I was excited to read Cindy Lin's blog on the NAEBA article, "How to not get tricked by
staging - and potentially save $5,645 when you buy your home".
As both a home stager and a realtor I WISH TO EXPRESS MY SINCERE THANKS TO YOUR ORGANIZATION FOR THIS ARTICLE. Given my choice of careers, you might well ask why I would thank-you
when clearly your intent was to denigrate home staging services to promote your
organization. Well, let's take a closer look at the different elements of your article.
Firstly, you have defined home staging as occurring on two different levels.
1) Basic Staging - your summarized list and the fact that you have pointed out that these practices have been around for years is a testament to the value of home staging even before it became an industry.
2) Emotional Staging. This summary too is a testament to the importance of home staging in allowing a buyer to "connect" to a property.
I am curious though about the last paragraph in this section regarding "effectively breaking
down a buyer's logical mind and getting them to feel emotional about a home". What are you
saying? Does the NAEBA want buyers to use only logic when purchasing a home and emotions
are to be entirely dismissed? Are buyers to be robots without feelings? Is buying a home
strictly a business decision, simply a roof and walls to protect from the elements? Is
this how NAEBA members purchase a property! Are they not "emotionally" attached or
connected to their own living spaces? How amazing that you have assembled such a "logical"
and "unemotional" membership.
Secondly, after expounding on the positives of home staging, you then choose to address what
you call "the dangers of staging". Upon reading this segment I was impressed with the fact
that you have effectively advised both buyers and sellers of the major factors that home
staging cannot change in a property. You have headed up this segment by stating that these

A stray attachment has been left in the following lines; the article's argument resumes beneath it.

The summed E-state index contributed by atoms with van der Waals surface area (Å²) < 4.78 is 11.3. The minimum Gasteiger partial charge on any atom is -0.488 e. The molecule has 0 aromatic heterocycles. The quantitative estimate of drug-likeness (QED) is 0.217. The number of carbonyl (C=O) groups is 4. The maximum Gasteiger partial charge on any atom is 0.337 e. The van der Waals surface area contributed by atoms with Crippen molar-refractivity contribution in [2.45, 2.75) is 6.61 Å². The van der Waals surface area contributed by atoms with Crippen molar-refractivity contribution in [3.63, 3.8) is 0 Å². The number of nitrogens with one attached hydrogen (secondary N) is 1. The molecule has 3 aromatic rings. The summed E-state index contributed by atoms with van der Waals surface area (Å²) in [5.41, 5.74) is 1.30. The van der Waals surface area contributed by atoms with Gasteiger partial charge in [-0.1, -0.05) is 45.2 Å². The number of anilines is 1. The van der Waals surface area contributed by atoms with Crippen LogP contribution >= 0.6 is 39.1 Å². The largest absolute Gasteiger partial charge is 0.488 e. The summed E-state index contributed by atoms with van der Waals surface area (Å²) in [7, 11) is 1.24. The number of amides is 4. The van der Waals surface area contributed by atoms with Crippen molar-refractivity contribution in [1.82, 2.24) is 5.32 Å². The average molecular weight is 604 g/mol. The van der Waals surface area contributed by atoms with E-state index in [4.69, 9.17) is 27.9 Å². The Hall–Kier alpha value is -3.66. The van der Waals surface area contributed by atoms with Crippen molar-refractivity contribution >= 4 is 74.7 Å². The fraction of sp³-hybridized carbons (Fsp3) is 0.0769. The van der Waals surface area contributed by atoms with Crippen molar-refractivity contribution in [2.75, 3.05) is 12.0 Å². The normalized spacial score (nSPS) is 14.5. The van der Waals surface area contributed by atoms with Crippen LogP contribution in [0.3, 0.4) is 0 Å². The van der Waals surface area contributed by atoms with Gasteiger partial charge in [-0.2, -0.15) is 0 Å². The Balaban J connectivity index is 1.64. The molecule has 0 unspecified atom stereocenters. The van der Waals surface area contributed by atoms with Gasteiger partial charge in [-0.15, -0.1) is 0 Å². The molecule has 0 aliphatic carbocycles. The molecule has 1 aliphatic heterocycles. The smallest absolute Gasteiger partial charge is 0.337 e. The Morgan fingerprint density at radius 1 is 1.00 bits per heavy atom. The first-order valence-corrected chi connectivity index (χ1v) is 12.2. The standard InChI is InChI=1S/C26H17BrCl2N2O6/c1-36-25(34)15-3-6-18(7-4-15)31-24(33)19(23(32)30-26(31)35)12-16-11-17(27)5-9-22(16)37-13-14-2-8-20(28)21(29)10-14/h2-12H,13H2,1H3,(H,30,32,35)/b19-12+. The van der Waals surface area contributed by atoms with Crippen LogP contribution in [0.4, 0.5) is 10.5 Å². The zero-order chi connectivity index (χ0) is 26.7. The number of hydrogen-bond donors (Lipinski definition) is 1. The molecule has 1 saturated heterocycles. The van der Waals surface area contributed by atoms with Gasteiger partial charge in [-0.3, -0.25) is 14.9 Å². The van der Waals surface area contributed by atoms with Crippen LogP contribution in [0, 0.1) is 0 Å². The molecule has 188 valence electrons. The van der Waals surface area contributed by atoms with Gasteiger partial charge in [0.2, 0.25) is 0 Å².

are "dangers". On the contrary, this segment does a great job in educating both buyers and
sellers of the limits to home staging and, by your own admission, the fact that home staging
does nothing to the fundamental value of the property.
This segment then goes on to warn buyers to remain cautionary about becoming emotionally
attached and paying over market value. What is missing in this paragraph? Well, let's see
- as "buyer's agents" is it not the responsibility of the NAEBA member to ensure that this
does not happen? How is it possible for a buyer to pay over market value if the NAEBA
member works only for a buyer ensuring that the buyer is getting the best deal for their
money? What about due diligence and advising a buyer to obtain an appraisal?
Thirdly, your article states that home staging tries to minimize a home's shortcomings and
"cover up" problems. Again, I question the responsibility of the NAEBA member to ensure due
diligence in advising a buyer to obtain a home inspection. On the first page of your
article you list "taking care of any deferred maintenance items" as a practice of basic
staging and then subsequently your article accuses home staging of covering up deferred
maintenance issues. I do believe that there is contradiction in your article? I
particularly like the last sentence in this segment "Do not assume that an attractively
presented home has been well maintained." Great statement! Why? Because assumptions can
be dangerous - do not assume that a detailed vehicle will run; do not assume that a well
dressed salesperson is knowledgeable about what they are selling; do not assume that the